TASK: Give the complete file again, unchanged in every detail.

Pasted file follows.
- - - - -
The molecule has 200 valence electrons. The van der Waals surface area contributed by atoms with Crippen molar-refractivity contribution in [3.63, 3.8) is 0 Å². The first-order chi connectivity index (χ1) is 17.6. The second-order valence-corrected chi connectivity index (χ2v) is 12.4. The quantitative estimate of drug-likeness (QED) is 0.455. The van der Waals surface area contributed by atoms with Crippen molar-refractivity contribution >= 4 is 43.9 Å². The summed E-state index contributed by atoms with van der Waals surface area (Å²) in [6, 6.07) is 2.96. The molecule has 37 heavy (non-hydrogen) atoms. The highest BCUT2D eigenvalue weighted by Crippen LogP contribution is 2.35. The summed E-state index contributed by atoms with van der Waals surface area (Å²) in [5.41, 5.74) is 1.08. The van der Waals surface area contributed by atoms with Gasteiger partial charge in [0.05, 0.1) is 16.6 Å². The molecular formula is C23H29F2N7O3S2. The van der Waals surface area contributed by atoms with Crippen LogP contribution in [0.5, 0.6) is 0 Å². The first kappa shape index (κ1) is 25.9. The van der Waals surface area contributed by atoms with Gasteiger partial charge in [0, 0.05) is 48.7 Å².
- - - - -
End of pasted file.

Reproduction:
The molecule has 200 valence electrons. The van der Waals surface area contributed by atoms with Crippen molar-refractivity contribution in [3.63, 3.8) is 0 Å². The first-order chi connectivity index (χ1) is 17.6. The second-order valence-corrected chi connectivity index (χ2v) is 12.4. The quantitative estimate of drug-likeness (QED) is 0.455. The van der Waals surface area contributed by atoms with Crippen molar-refractivity contribution >= 4 is 43.9 Å². The summed E-state index contributed by atoms with van der Waals surface area (Å²) in [6, 6.07) is 2.96. The molecule has 37 heavy (non-hydrogen) atoms. The highest BCUT2D eigenvalue weighted by Crippen LogP contribution is 2.35. The summed E-state index contributed by atoms with van der Waals surface area (Å²) in [5.41, 5.74) is 1.08. The van der Waals surface area contributed by atoms with Gasteiger partial charge in [0.05, 0.1) is 16.6 Å². The molecular formula is C23H29F2N7O3S2. The van der Waals surface area contributed by atoms with Crippen LogP contribution in [0.5, 0.6) is 0 Å². The first kappa shape index (κ1) is 25.9. The van der Waals surface area contributed by atoms with Gasteiger partial charge in [0, 0.05) is 48.7 Å².